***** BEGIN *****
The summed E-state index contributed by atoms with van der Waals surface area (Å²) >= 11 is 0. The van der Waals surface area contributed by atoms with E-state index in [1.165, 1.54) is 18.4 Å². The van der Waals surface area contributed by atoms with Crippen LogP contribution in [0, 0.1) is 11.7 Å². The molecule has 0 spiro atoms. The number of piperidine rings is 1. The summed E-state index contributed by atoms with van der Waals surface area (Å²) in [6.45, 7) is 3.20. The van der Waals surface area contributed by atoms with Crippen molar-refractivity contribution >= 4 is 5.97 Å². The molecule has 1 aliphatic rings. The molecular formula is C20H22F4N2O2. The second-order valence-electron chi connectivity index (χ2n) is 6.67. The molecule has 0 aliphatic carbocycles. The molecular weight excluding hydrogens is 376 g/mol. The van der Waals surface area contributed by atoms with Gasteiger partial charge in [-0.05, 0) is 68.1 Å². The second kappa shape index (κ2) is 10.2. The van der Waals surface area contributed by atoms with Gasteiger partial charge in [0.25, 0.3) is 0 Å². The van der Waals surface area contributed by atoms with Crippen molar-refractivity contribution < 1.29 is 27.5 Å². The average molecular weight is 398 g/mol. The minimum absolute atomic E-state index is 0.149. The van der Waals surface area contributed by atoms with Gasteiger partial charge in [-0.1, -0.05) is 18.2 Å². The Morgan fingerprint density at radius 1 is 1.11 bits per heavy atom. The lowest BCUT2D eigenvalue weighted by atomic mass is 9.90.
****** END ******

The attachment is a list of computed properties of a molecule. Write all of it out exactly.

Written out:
The summed E-state index contributed by atoms with van der Waals surface area (Å²) >= 11 is 0. The van der Waals surface area contributed by atoms with E-state index in [1.165, 1.54) is 18.4 Å². The van der Waals surface area contributed by atoms with Crippen LogP contribution in [0, 0.1) is 11.7 Å². The molecule has 0 spiro atoms. The number of piperidine rings is 1. The summed E-state index contributed by atoms with van der Waals surface area (Å²) in [6.45, 7) is 3.20. The van der Waals surface area contributed by atoms with Crippen molar-refractivity contribution >= 4 is 5.97 Å². The molecule has 1 aliphatic rings. The molecular formula is C20H22F4N2O2. The second-order valence-electron chi connectivity index (χ2n) is 6.67. The molecule has 0 aliphatic carbocycles. The molecular weight excluding hydrogens is 376 g/mol. The van der Waals surface area contributed by atoms with Gasteiger partial charge in [-0.05, 0) is 68.1 Å². The second kappa shape index (κ2) is 10.2. The van der Waals surface area contributed by atoms with Gasteiger partial charge in [0.25, 0.3) is 0 Å². The van der Waals surface area contributed by atoms with Crippen molar-refractivity contribution < 1.29 is 27.5 Å². The average molecular weight is 398 g/mol. The minimum absolute atomic E-state index is 0.149. The van der Waals surface area contributed by atoms with Gasteiger partial charge in [-0.1, -0.05) is 18.2 Å². The Morgan fingerprint density at radius 1 is 1.11 bits per heavy atom. The lowest BCUT2D eigenvalue weighted by atomic mass is 9.90.